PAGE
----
Like in rural litigation and Entitlement Kendra, Dehradun v/s State of U.P, a large number of lessees of limestone quarries were involved which was causing pollution of the Mussoorie Hill range forming part of Himalayas. Lessees were carrying on their business but it was harming the inhabitants and environment so they were directed to stop the mining activity and they were asked to rehabilitate the workers of the mining on any other working site and the lessees were directed to even pay the damages they had caused to the environment and the inhabitants (Polluter Pays Principle).  They would have been allowed to carry on mining if they were not creating any kind of problem to the environment and citizens.

In Abhilash Textile v/s Rajkot Municipal Corporation, the petitioner was carrying out the business of dying and printing. He filed a PIL against Municipal Commissioner’s order to restrain him for carrying out his business because of the reason that chemicals, effluents were not being discharged properly. They were discharged on land and water bodies causing pollution and problems to inhabitants. Court ordered him to discharge properly or to stop carrying out his business.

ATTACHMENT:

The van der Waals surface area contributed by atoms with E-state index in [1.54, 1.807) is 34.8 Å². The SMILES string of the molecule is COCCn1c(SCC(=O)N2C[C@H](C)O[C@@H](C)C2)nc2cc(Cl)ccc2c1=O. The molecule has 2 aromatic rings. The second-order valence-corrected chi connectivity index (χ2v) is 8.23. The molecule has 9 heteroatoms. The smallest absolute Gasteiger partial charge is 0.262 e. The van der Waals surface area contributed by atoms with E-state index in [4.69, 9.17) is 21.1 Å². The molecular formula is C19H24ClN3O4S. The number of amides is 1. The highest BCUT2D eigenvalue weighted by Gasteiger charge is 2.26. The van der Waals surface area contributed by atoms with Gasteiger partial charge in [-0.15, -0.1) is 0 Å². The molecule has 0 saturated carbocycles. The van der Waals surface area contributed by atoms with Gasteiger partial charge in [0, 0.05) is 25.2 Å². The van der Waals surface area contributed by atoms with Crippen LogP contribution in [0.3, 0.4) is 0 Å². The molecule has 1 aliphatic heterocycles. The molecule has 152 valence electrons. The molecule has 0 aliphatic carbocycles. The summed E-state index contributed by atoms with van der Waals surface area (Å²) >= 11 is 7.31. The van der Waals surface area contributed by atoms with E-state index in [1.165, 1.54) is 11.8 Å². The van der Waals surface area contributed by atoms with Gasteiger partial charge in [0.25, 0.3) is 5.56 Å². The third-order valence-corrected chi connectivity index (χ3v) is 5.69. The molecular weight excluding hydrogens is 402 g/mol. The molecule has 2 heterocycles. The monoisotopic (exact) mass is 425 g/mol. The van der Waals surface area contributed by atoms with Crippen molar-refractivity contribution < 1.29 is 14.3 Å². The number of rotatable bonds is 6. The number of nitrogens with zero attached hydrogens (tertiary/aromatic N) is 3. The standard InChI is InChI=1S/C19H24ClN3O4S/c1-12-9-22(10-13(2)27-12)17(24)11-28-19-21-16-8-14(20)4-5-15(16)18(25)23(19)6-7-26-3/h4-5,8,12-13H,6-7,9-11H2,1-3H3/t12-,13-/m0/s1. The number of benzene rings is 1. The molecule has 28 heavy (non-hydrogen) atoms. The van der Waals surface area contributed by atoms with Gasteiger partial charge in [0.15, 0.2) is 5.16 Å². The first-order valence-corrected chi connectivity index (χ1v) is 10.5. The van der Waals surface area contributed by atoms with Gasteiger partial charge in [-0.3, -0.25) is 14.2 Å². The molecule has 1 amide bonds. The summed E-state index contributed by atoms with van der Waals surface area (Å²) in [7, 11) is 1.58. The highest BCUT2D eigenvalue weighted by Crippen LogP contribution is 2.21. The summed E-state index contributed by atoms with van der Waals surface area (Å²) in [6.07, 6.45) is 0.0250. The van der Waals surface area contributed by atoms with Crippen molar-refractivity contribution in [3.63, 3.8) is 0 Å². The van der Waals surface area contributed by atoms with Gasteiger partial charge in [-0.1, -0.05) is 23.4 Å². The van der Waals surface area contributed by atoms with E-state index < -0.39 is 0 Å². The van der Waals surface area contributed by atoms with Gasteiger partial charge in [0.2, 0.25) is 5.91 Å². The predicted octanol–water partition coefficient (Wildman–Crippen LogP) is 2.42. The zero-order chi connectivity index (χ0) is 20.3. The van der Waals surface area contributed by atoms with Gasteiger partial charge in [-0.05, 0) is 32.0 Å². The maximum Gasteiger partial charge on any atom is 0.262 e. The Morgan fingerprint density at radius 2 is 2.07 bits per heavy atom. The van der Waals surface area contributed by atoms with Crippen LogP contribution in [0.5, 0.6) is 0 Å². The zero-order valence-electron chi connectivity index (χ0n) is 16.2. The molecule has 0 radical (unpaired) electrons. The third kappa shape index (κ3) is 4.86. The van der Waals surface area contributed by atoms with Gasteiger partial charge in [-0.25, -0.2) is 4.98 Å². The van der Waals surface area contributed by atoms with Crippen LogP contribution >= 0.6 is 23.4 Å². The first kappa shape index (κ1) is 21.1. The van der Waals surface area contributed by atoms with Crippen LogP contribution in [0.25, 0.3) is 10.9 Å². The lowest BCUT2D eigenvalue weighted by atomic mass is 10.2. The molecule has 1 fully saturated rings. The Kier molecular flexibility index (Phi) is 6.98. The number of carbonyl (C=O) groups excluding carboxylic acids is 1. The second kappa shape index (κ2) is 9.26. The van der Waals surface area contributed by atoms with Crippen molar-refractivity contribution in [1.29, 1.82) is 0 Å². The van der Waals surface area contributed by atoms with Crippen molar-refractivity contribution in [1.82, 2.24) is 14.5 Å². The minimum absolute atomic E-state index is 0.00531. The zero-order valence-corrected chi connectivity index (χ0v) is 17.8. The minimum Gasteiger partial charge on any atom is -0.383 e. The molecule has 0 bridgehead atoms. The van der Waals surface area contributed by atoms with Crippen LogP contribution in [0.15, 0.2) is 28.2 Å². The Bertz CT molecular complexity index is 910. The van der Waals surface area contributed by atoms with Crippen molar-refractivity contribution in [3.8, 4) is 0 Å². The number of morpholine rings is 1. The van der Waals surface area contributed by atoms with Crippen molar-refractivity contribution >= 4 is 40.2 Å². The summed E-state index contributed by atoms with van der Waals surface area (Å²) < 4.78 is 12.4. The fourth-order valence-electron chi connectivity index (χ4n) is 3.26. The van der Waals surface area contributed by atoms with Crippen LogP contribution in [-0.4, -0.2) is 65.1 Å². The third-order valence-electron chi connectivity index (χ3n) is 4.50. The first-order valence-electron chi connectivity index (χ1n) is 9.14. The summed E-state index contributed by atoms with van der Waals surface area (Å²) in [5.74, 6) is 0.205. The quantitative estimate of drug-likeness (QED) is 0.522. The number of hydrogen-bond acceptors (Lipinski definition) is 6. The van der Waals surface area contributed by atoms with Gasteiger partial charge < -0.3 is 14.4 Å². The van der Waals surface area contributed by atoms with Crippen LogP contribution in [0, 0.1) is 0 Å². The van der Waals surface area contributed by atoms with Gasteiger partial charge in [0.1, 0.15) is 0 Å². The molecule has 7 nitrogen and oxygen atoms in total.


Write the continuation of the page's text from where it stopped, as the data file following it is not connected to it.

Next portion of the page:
Other Provisions

Under other provisions include:-

  1. All three lists. There are three lists which are:
  • Union list (97 subjects): union government makes laws and legislation on subjects like national security, atomic, mineral resources, international treaties, miles, oil fields, communication
  • State list (66 subjects): State government makes laws and legislation on matters like public health, sanitation, hospitals, water supply, drainage system, agriculture, etc.
  • Concurrent list (47 subjects): both central and State governments can make laws on matters like the forest, wildlife, population control, factories, etc.
  • Art. 245-263
  • Dual government policy: Government is divided into central and State level to govern properly.

Other provisions help the government to make laws on the protection of the environment and wildlife.

Environmental laws help in understanding the importance of the environment and means how to safeguard it. Moreover, it gives an idea about the way how to make the protection of the environment an obligation for citizens.